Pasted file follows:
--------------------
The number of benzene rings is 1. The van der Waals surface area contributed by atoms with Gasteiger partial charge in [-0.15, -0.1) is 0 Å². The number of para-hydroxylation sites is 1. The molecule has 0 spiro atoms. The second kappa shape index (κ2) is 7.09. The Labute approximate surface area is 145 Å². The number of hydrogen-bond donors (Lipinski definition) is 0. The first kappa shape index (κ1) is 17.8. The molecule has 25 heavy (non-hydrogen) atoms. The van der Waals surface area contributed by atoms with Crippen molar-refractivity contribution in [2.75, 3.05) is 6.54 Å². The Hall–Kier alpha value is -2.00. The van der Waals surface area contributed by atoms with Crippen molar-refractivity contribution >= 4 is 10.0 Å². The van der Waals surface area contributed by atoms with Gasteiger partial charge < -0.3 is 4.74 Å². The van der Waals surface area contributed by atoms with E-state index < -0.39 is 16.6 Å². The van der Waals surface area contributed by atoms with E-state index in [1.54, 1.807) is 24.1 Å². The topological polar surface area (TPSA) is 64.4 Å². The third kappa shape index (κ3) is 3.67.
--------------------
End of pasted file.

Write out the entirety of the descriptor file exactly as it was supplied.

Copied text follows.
The number of benzene rings is 1. The van der Waals surface area contributed by atoms with Gasteiger partial charge in [-0.15, -0.1) is 0 Å². The number of para-hydroxylation sites is 1. The molecule has 0 spiro atoms. The second kappa shape index (κ2) is 7.09. The Labute approximate surface area is 145 Å². The number of hydrogen-bond donors (Lipinski definition) is 0. The first kappa shape index (κ1) is 17.8. The molecule has 25 heavy (non-hydrogen) atoms. The van der Waals surface area contributed by atoms with Crippen molar-refractivity contribution in [2.75, 3.05) is 6.54 Å². The Hall–Kier alpha value is -2.00. The van der Waals surface area contributed by atoms with Crippen molar-refractivity contribution >= 4 is 10.0 Å². The van der Waals surface area contributed by atoms with Gasteiger partial charge < -0.3 is 4.74 Å². The van der Waals surface area contributed by atoms with E-state index < -0.39 is 16.6 Å². The van der Waals surface area contributed by atoms with E-state index in [1.54, 1.807) is 24.1 Å². The topological polar surface area (TPSA) is 64.4 Å². The third kappa shape index (κ3) is 3.67.